Pondering the above questions is important as choosing the right investment strategy will depend on one’s personal circumstances, risk appetite, and goals.

Here are some common strategies to consider before deciding what’s right for your situation.

Strategic asset allocation sets the proportion to be invested in each asset class to meet one’s objectives. For instance, if investing for one year, one may accept low levels of risk while posting lower returns.

This may entail choosing conservative investments that compensate for their lower returns with predicable rates of return and stability.

On the other hand, if one has a long-term investment time frame of, say, five years, then one may create a high-growth portfolio with riskier assets.

The longer time horizon is expected to smooth over the shorter-term volatility in the riskier assets.

Dollar-cost averaging involves investing the same amount of money in an asset at regular intervals whether the asset is up or down.

This can help average one’s purchase prices over the length of one’s investment. The practice can also instil discipline and prevent emotional buying decisions when prices are higher or lower.

The core-satellite approach involves using index-tracking investments like ETFs as the stable core of one’s portfolio, with lowly correlated active investments like managed funds as the orbiting satellites.

This approach can allow you to diversify across asset classes and strategies while reducing your investment fees.

There are other strategies like dividend reinvesting and rebalancing, and plenty more which you should research when designing your own self-aware approach.

Traditional and Non-Traditional Investments

It is vital to understand all investments have risks.

Some investments, like government debt securities, are less risky than others. The low risk does, however, usually correspond with lower returns.

Shares, on the other hand, can offer more returns because they entail more risk.

Therefore, before you invest, you must have a clear goal and approach.

Will you invest for one year? Three years? Five years?

Will you invest across multiple sectors and companies? Will you choose Exchange Traded Funds (ETFs) instead?

Is the target to achieve 10% annual returns? 15%? 20%?

One should never part with one’s cash without a clear idea what that cash seeks to do and how.

Pondering the above questions is important as choosing the right investment strategy will depend on one’s personal circumstances, risk appetite, and goals.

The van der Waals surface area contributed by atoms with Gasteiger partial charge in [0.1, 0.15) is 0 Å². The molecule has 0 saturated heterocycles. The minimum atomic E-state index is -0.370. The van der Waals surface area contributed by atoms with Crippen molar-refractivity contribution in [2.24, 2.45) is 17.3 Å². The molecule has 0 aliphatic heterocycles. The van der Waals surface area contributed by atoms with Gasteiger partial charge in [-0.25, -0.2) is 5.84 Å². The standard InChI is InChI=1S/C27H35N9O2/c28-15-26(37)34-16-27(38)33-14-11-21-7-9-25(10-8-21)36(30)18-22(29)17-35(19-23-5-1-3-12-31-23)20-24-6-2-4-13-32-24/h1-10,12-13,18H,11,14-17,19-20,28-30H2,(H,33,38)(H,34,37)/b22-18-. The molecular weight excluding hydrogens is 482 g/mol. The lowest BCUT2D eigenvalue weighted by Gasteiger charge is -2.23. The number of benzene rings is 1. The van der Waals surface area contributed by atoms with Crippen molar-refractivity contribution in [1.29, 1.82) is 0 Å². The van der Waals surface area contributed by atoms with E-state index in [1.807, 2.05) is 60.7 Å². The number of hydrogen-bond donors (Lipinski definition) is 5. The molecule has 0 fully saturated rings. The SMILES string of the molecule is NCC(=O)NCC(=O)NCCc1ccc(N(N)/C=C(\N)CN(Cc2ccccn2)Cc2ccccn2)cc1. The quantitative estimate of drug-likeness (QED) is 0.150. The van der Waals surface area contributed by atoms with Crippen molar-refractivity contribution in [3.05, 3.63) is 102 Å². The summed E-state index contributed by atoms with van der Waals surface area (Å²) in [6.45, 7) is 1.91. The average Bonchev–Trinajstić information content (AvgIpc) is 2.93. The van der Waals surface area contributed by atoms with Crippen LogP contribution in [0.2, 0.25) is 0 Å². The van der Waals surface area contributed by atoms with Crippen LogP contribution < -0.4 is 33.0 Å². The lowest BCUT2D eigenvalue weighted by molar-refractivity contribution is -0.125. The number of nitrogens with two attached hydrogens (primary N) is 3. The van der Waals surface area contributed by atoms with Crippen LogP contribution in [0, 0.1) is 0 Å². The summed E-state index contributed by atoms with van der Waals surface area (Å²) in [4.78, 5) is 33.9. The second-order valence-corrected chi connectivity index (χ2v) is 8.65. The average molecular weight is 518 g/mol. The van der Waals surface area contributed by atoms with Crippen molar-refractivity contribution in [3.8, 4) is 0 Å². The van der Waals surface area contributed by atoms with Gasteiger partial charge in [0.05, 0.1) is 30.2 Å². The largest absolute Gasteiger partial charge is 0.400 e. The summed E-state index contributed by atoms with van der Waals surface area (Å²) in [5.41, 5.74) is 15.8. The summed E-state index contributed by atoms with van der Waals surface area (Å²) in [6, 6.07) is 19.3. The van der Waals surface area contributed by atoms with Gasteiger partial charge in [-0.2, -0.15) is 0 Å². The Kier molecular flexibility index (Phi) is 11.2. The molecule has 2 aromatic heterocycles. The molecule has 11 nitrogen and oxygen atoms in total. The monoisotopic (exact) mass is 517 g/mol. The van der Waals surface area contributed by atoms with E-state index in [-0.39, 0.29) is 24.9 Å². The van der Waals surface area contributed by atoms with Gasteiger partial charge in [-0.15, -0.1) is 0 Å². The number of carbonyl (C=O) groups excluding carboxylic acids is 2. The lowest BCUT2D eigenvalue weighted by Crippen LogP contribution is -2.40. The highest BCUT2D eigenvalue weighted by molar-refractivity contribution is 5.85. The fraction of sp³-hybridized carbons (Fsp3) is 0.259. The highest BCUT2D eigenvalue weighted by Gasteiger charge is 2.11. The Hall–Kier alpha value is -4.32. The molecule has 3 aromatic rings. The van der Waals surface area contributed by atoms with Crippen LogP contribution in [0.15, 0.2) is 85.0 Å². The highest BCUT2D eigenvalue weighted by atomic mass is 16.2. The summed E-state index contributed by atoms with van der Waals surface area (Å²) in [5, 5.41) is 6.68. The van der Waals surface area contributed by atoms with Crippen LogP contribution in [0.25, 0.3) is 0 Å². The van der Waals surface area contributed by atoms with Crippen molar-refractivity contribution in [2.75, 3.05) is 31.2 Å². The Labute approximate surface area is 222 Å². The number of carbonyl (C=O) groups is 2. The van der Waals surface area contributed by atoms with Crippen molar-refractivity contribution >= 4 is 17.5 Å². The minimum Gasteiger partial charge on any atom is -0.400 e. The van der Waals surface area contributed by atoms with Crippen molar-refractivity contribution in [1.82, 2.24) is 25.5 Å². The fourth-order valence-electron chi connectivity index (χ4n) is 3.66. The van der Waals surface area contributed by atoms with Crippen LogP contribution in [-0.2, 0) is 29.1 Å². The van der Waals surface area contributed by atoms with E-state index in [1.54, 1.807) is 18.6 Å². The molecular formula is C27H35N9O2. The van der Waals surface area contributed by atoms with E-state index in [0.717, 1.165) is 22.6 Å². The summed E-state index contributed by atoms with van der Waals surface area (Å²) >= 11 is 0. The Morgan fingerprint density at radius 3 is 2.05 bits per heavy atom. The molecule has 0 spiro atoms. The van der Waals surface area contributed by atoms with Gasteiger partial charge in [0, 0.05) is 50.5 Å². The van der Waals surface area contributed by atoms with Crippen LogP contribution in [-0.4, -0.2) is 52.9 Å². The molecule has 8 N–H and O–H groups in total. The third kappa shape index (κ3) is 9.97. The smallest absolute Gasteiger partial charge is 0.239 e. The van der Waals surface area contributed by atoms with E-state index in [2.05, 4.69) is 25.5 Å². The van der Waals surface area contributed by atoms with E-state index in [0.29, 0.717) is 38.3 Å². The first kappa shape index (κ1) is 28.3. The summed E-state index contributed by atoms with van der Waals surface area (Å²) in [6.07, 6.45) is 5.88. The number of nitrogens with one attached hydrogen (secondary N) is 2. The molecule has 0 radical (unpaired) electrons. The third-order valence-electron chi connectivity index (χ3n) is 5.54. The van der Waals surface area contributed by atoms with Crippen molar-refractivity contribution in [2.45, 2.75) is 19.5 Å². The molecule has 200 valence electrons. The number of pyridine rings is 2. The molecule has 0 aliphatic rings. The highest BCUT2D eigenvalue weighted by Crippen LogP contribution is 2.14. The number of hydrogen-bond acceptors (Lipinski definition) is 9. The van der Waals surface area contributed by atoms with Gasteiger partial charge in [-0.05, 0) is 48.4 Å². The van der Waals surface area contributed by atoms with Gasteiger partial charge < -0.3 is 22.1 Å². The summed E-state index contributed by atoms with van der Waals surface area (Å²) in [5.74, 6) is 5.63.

Here are some common strategies to consider before deciding what’s right for your situation.

Strategic asset allocation sets the proportion to be invested in each asset class to meet one’s objectives. For instance, if investing for one year, one may accept low levels of risk while posting lower returns.

This may entail choosing conservative investments that compensate for their lower returns with predicable rates of return and stability.

On the other hand, if one has a long-term investment time frame of, say, five years, then one may create a high-growth portfolio with riskier assets.

The longer time horizon is expected to smooth over the shorter-term volatility in the riskier assets.

Dollar-cost averaging involves investing the same amount of money in an asset at regular intervals whether the asset is up or down.

This can help average one’s purchase prices over the length of one’s investment. The practice can also instil discipline and prevent emotional buying decisions when prices are higher or lower.

The core-satellite approach involves using index-tracking investments like ETFs as the stable core of one’s portfolio, with lowly correlated active investments like managed funds as the orbiting satellites.

This approach can allow you to diversify across asset classes and strategies while reducing your investment fees.

There are other strategies like dividend reinvesting and rebalancing, and plenty more which you should research when designing your own self-aware approach.